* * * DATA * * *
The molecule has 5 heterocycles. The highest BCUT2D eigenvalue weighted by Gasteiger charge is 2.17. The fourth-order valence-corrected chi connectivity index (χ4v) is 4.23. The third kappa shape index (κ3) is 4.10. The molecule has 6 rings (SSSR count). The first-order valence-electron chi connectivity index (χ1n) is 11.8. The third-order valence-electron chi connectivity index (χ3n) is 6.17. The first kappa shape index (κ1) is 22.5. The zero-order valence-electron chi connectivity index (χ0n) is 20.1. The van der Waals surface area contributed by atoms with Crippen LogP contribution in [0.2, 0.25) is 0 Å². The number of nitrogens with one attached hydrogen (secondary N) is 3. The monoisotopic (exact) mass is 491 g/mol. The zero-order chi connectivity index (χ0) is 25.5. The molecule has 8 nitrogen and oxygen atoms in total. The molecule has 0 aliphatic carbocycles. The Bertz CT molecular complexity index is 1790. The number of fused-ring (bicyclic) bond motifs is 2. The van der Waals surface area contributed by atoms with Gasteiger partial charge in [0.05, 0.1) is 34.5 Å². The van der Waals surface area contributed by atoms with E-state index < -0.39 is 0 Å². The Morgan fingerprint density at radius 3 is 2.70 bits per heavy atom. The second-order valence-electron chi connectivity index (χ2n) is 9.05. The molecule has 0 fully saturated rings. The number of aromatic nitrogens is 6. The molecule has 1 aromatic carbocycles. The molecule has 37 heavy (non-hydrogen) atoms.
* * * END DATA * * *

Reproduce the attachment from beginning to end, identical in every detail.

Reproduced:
The molecule has 5 heterocycles. The highest BCUT2D eigenvalue weighted by Gasteiger charge is 2.17. The fourth-order valence-corrected chi connectivity index (χ4v) is 4.23. The third kappa shape index (κ3) is 4.10. The molecule has 6 rings (SSSR count). The first-order valence-electron chi connectivity index (χ1n) is 11.8. The third-order valence-electron chi connectivity index (χ3n) is 6.17. The first kappa shape index (κ1) is 22.5. The zero-order valence-electron chi connectivity index (χ0n) is 20.1. The van der Waals surface area contributed by atoms with Crippen LogP contribution in [0.2, 0.25) is 0 Å². The number of nitrogens with one attached hydrogen (secondary N) is 3. The monoisotopic (exact) mass is 491 g/mol. The zero-order chi connectivity index (χ0) is 25.5. The molecule has 8 nitrogen and oxygen atoms in total. The molecule has 0 aliphatic carbocycles. The Bertz CT molecular complexity index is 1790. The number of fused-ring (bicyclic) bond motifs is 2. The van der Waals surface area contributed by atoms with Gasteiger partial charge in [0.05, 0.1) is 34.5 Å². The van der Waals surface area contributed by atoms with E-state index < -0.39 is 0 Å². The Morgan fingerprint density at radius 3 is 2.70 bits per heavy atom. The second-order valence-electron chi connectivity index (χ2n) is 9.05. The molecule has 0 fully saturated rings. The number of aromatic nitrogens is 6. The molecule has 1 aromatic carbocycles. The molecule has 37 heavy (non-hydrogen) atoms.